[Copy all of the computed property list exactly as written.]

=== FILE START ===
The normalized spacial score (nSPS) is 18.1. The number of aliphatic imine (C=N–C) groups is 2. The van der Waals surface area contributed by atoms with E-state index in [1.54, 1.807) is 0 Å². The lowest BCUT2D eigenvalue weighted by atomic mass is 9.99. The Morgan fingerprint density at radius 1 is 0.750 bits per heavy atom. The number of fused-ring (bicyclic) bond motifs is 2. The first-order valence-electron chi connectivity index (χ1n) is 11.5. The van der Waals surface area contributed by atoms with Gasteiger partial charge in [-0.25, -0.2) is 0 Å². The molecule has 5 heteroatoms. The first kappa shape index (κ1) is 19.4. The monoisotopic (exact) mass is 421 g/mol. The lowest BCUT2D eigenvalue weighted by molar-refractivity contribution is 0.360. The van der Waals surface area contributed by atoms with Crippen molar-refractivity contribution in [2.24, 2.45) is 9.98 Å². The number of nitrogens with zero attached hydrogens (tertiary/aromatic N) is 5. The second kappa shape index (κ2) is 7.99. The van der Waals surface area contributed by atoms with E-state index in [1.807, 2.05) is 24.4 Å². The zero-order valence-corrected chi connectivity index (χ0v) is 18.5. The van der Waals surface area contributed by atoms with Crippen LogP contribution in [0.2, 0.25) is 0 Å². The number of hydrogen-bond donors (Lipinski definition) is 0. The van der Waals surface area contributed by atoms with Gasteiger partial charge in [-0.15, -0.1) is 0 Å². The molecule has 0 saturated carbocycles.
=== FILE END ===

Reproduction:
The normalized spacial score (nSPS) is 18.1. The number of aliphatic imine (C=N–C) groups is 2. The van der Waals surface area contributed by atoms with E-state index in [1.54, 1.807) is 0 Å². The lowest BCUT2D eigenvalue weighted by atomic mass is 9.99. The Morgan fingerprint density at radius 1 is 0.750 bits per heavy atom. The number of fused-ring (bicyclic) bond motifs is 2. The first-order valence-electron chi connectivity index (χ1n) is 11.5. The van der Waals surface area contributed by atoms with Gasteiger partial charge in [-0.25, -0.2) is 0 Å². The molecule has 5 heteroatoms. The first kappa shape index (κ1) is 19.4. The monoisotopic (exact) mass is 421 g/mol. The lowest BCUT2D eigenvalue weighted by molar-refractivity contribution is 0.360. The van der Waals surface area contributed by atoms with Crippen molar-refractivity contribution in [2.24, 2.45) is 9.98 Å². The number of nitrogens with zero attached hydrogens (tertiary/aromatic N) is 5. The second kappa shape index (κ2) is 7.99. The van der Waals surface area contributed by atoms with E-state index in [1.807, 2.05) is 24.4 Å². The zero-order valence-corrected chi connectivity index (χ0v) is 18.5. The van der Waals surface area contributed by atoms with Crippen LogP contribution in [0.2, 0.25) is 0 Å². The number of hydrogen-bond donors (Lipinski definition) is 0. The van der Waals surface area contributed by atoms with Gasteiger partial charge in [-0.15, -0.1) is 0 Å². The molecule has 0 saturated carbocycles.